Keep Developing Your Best Workers

Keep Developing Your Best Workers

If your employees aren't feeling challenged anymore, they might begin to grow restless. Learn to create a work environment that continues to engage, educate and offer opportunity to your workers.

By Tara Remiasz


Good employees are the backbone of your business and the key to future success. But even the most committed worker might look for employment elsewhere if he or she isn't feeling challenged or doesn't see a way to grow with the company. Keeping your staff engaged isn't usually a matter of offering more money or bigger titles — but it does require a bit of thought and commitment on your part.


Cross-train Your Workers
"The career path that goes up the organization is much less common these days than a career path in which employees develop skills and knowledge that follows their interest and fairly often moves around the organization," says Mary Corbitt Clark, executive director at Winning Workplaces in Evanston, Ill. "One of the things that small organizations are doing is cross-training people to maximize the flexibility of their workforce. Employees are seeking opportunities to learn in their jobs, and as long as they believe they're learning, they believe they've got a future. It's when they stop learning and question whether they are valued by the organization that they begin to believe there's less future than they had hoped."

One of the most effective ways to cross-train employees is to create project-based teams, where employees work together to reach a single goal rather than working separately on their own little pieces of the puzzle, Clark says. For example, a design firm would bring together architects, engineers, interior designers and construction managers to work as a team from the start of a project instead of waiting for one part of the project to be complete before providing input. This also helps to inspire awareness about the project as a whole.

Encourage Them to Take a Larger Role
Asking for your workers' input on big-picture questions, such as the best direction to take the business, could open your mind to some new options while also making your employees feel valued. Giving trusted employees more interaction with clients, allowing them to develop initiatives and encouraging them to get involved in industry associations are all ways to empower your workers.

"Sharing power is one of the most effective ways to run and lead a business because when people are involved in the direction of the business, they become more emotionally and intellectually committed to the business," says Tom Northup, founder and principal of the Leadership Management Group LLC in Newport Beach, Calif.

Give Them a Financial Stake
For many people, there's nothing like a financial incentive to peak their interest. Cutting your key workers in on a small portion of your business can ensure that they stay engaged. They begin to see themselves as part of a team — sharing in the business's successes and feeling the sting of its losses.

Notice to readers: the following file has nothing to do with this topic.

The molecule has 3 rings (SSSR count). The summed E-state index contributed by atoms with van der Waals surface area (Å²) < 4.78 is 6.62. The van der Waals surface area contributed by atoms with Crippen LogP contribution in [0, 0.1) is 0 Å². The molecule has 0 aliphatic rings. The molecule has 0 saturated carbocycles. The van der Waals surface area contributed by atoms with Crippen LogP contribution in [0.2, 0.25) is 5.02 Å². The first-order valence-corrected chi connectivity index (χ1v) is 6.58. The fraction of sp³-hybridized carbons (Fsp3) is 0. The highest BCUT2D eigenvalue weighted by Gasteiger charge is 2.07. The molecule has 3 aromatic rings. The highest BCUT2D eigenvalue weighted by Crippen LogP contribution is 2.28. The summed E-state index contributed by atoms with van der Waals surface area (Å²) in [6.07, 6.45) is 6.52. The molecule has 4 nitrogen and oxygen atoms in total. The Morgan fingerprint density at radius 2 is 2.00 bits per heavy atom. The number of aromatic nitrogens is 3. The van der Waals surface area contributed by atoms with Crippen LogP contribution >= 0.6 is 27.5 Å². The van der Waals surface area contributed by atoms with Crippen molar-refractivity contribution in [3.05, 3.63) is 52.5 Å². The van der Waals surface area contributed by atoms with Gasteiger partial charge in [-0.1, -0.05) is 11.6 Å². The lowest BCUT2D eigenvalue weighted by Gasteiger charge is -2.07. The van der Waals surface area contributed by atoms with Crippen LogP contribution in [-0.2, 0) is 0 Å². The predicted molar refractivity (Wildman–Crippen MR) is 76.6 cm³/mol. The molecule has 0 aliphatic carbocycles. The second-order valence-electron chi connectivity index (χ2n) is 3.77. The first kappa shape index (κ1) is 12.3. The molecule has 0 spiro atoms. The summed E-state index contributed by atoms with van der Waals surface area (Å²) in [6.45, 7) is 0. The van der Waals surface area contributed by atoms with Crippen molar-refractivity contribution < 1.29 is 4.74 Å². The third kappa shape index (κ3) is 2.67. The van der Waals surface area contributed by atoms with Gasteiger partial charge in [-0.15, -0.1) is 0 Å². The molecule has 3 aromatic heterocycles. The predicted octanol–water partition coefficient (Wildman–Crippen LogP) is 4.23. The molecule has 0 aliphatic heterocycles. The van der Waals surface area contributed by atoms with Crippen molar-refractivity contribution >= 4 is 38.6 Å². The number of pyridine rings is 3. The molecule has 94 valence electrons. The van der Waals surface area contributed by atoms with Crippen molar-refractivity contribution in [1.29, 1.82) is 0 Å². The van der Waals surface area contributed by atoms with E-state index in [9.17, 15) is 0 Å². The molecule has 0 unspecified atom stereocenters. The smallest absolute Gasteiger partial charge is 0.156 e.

It's a matter of asking yourself, 'What do I want to really be paying attention to: the larger business issues, or how the expense levels are? Are we getting enough customers?' All of those are things that you really need to be paying attention to if you want your business to operate successfully, says Martin Staubus, director of consulting, Beyster Institute at the Randy School of Management, University of California, San Diego.

Create a Dialogue
"The most progressive organizations are using performance discussions to talk about what the employee would like to learn and how they would like to develop, then looking at the organization's needs and together determining where there is a good fit in terms of assignments or career progression," Clark says.

Having frank discussions with your employees about their interests and aspirations will let you know if they will be a good fit for the company in the long term. It also ensures that the employees who do stay with the company are giving you their best work because they are doing what they love.

It's important to make an employee's future with the company an ongoing conversation, to ensure you're in tune with how he or she is feeling. "The formal performance discussion should never be a surprise, and it really should come from an ongoing conversation," Clark says.

Show Them How to Succeed
People want more than a paycheck from their jobs — they want a career that will teach them something, and enhance their skill set and knowledge in their particular field. Help your workers develop new skills and improve the ones they already have by establishing a good orientation routine and ongoing mentoring program. "People follow the leader not for what they can do for the leader, but for what the leader can do for them," Northup says.

Orientation and mentoring programs for new employees can also go a long way to help new employees feel ingrained in the company quickly. Workers who will one day assume leadership roles can also benefit from mentoring programs. "The role of the manager/supervisor is increasingly that of a mentor and facilitator and less a director of activity," Clark says.